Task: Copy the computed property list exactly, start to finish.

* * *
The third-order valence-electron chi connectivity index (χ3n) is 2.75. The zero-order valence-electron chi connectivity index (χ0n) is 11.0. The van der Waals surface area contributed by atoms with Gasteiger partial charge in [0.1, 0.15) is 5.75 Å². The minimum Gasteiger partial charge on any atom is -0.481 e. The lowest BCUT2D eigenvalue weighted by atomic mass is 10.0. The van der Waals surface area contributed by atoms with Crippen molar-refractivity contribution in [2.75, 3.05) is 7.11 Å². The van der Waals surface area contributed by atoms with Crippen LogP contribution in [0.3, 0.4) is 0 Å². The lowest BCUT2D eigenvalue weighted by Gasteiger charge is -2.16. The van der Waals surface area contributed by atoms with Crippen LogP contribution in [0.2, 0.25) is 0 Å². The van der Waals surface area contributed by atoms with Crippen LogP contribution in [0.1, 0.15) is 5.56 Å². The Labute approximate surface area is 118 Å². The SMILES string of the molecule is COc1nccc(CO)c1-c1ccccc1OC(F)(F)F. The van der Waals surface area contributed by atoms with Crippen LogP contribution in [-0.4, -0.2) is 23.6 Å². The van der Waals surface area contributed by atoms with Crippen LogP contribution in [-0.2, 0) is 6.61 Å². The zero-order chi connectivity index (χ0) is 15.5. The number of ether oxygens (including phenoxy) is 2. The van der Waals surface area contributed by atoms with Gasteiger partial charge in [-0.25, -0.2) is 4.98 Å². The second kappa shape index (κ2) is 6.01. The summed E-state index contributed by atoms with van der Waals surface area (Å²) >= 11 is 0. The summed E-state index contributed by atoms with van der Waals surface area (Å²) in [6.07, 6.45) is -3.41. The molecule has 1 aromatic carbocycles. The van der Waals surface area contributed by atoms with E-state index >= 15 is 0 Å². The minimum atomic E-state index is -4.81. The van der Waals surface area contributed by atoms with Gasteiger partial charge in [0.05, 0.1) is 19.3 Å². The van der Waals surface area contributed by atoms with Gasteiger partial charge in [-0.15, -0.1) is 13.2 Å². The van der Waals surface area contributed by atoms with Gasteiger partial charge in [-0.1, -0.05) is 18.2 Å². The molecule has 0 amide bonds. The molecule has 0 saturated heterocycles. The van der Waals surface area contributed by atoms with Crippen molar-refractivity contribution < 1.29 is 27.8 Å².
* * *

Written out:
The third-order valence-electron chi connectivity index (χ3n) is 2.75. The zero-order valence-electron chi connectivity index (χ0n) is 11.0. The van der Waals surface area contributed by atoms with Gasteiger partial charge in [0.1, 0.15) is 5.75 Å². The minimum Gasteiger partial charge on any atom is -0.481 e. The lowest BCUT2D eigenvalue weighted by atomic mass is 10.0. The van der Waals surface area contributed by atoms with Crippen molar-refractivity contribution in [2.75, 3.05) is 7.11 Å². The van der Waals surface area contributed by atoms with Crippen LogP contribution in [0.3, 0.4) is 0 Å². The lowest BCUT2D eigenvalue weighted by Gasteiger charge is -2.16. The van der Waals surface area contributed by atoms with Crippen LogP contribution in [0.2, 0.25) is 0 Å². The van der Waals surface area contributed by atoms with Crippen LogP contribution in [0.1, 0.15) is 5.56 Å². The Labute approximate surface area is 118 Å². The SMILES string of the molecule is COc1nccc(CO)c1-c1ccccc1OC(F)(F)F. The van der Waals surface area contributed by atoms with Crippen LogP contribution in [-0.4, -0.2) is 23.6 Å². The van der Waals surface area contributed by atoms with Crippen LogP contribution in [-0.2, 0) is 6.61 Å². The zero-order chi connectivity index (χ0) is 15.5. The number of ether oxygens (including phenoxy) is 2. The van der Waals surface area contributed by atoms with Gasteiger partial charge in [-0.25, -0.2) is 4.98 Å². The second kappa shape index (κ2) is 6.01. The summed E-state index contributed by atoms with van der Waals surface area (Å²) >= 11 is 0. The summed E-state index contributed by atoms with van der Waals surface area (Å²) in [6.07, 6.45) is -3.41. The molecule has 1 aromatic carbocycles. The van der Waals surface area contributed by atoms with E-state index >= 15 is 0 Å². The minimum atomic E-state index is -4.81. The van der Waals surface area contributed by atoms with Gasteiger partial charge in [0.05, 0.1) is 19.3 Å². The van der Waals surface area contributed by atoms with Gasteiger partial charge in [-0.15, -0.1) is 13.2 Å². The van der Waals surface area contributed by atoms with Gasteiger partial charge in [-0.1, -0.05) is 18.2 Å². The molecule has 0 amide bonds. The molecule has 0 saturated heterocycles. The van der Waals surface area contributed by atoms with Crippen molar-refractivity contribution < 1.29 is 27.8 Å².